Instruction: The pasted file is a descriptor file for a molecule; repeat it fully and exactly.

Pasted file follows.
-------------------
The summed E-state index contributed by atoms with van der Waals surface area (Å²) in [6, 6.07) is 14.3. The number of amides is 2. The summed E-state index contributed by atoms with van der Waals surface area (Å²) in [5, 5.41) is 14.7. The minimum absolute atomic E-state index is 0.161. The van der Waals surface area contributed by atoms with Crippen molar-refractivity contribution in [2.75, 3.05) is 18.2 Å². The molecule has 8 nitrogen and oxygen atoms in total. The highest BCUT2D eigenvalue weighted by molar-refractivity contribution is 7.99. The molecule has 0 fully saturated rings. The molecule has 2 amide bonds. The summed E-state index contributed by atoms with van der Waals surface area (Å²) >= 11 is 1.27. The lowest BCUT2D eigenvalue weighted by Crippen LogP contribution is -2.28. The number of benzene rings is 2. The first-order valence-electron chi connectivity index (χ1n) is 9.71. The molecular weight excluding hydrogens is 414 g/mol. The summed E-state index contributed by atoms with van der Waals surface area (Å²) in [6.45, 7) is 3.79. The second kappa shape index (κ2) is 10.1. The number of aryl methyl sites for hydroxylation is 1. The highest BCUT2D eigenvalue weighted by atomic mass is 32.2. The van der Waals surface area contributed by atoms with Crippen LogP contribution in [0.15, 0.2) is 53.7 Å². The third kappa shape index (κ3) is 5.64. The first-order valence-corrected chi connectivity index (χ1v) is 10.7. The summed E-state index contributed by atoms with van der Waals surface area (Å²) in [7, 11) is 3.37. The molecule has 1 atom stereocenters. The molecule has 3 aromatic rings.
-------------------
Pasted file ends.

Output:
The summed E-state index contributed by atoms with van der Waals surface area (Å²) in [6, 6.07) is 14.3. The number of amides is 2. The summed E-state index contributed by atoms with van der Waals surface area (Å²) in [5, 5.41) is 14.7. The minimum absolute atomic E-state index is 0.161. The van der Waals surface area contributed by atoms with Crippen molar-refractivity contribution in [2.75, 3.05) is 18.2 Å². The molecule has 8 nitrogen and oxygen atoms in total. The highest BCUT2D eigenvalue weighted by molar-refractivity contribution is 7.99. The molecule has 0 fully saturated rings. The molecule has 2 amide bonds. The summed E-state index contributed by atoms with van der Waals surface area (Å²) >= 11 is 1.27. The lowest BCUT2D eigenvalue weighted by Crippen LogP contribution is -2.28. The number of benzene rings is 2. The first-order valence-electron chi connectivity index (χ1n) is 9.71. The molecular weight excluding hydrogens is 414 g/mol. The summed E-state index contributed by atoms with van der Waals surface area (Å²) in [6.45, 7) is 3.79. The second kappa shape index (κ2) is 10.1. The number of aryl methyl sites for hydroxylation is 1. The highest BCUT2D eigenvalue weighted by atomic mass is 32.2. The van der Waals surface area contributed by atoms with Crippen LogP contribution in [0.15, 0.2) is 53.7 Å². The third kappa shape index (κ3) is 5.64. The first-order valence-corrected chi connectivity index (χ1v) is 10.7. The summed E-state index contributed by atoms with van der Waals surface area (Å²) in [7, 11) is 3.37. The molecule has 1 atom stereocenters. The molecule has 3 aromatic rings.